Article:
ctfe library

Ellery Newcomer ellery-newcomer at utulsa.edu
Tue Apr 20 09:12:49 PDT 2010

On 04/20/2010 10:17 AM, Don wrote:
> I don't see anything particularly ugly or hacky about CTFE code, like
> the code below:
> int greater(int a, int b) {
> if (a>b) return a;
> else return b;
> }
> int [ greater(short.max/3, 515) ] foo;

It isn't. Things don't get ugly until you hit the relatively low ceiling 
of what ctfe can handle. I don't pay much attention to where that 
ceiling is, but I am aware that the situation has been improving mostly 
due to your efforts, and I appreciate that.

So far, all my ctfe code is code generation for string mixins, and it's 
fairly modest stuff, to the point where a simple string formatting 
function could probably take care of a fair portion of the problem. It's 
just that I don't know of any. (I'm in D1/Tango land)

The other half of the problem is parsing input strings for simple dsls.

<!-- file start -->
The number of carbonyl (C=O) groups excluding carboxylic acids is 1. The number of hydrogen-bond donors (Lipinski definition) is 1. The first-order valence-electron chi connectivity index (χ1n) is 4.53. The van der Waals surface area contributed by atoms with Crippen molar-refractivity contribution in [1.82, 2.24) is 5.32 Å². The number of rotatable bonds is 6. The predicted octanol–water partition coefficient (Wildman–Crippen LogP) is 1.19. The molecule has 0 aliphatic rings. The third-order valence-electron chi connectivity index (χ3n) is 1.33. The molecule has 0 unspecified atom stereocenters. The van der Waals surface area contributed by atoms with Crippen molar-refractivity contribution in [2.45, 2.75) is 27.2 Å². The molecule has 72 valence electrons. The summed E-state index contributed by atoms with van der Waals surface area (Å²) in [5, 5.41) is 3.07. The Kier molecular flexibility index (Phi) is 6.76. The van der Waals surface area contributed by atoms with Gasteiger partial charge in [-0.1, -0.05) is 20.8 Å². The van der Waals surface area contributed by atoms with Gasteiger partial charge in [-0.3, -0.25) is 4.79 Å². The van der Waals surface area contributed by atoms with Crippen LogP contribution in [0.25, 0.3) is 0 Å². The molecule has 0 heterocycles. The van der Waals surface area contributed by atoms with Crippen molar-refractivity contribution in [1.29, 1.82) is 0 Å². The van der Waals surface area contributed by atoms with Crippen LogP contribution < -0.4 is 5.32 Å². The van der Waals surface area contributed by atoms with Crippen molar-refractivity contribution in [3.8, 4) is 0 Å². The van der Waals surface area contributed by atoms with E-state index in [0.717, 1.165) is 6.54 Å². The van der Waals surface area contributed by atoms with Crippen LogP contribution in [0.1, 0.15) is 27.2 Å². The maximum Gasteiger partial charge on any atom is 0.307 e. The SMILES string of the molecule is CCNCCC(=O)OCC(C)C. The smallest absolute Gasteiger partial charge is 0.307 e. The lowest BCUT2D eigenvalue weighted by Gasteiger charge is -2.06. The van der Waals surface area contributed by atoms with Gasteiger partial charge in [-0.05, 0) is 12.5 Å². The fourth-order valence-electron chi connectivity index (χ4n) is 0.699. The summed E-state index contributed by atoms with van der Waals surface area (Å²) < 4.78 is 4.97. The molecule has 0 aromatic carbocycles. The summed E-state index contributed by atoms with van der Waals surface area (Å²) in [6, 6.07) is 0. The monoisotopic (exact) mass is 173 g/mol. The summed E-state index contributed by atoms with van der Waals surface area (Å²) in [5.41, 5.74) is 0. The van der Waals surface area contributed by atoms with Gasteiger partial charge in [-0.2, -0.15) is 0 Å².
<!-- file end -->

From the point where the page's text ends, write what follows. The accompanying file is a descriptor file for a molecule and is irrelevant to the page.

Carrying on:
Having to write out a lexer/parser from scratch just sucks regardless, 
and writing it in ctfe code, which isn't allowed composite data 
structures (last I checked) is really not worth doing. I think D fails 
on its promise here, where it says "with string mixins you can create 
your own dsls", but then provides no additional support.

As ctfe support matures, I dream of a full-fledged parser generator that 
can be evaluated at compile time, although that's way more heavy duty 
than what most people will need.

Another idea is something more on the lines of haskell's parsec, which 
provides building blocks for common tokens, etc. I don't know much about 
it, though.

Even compile time regular expressions would be better than nothing..

And whatever it is, it needs to be in the standard library.

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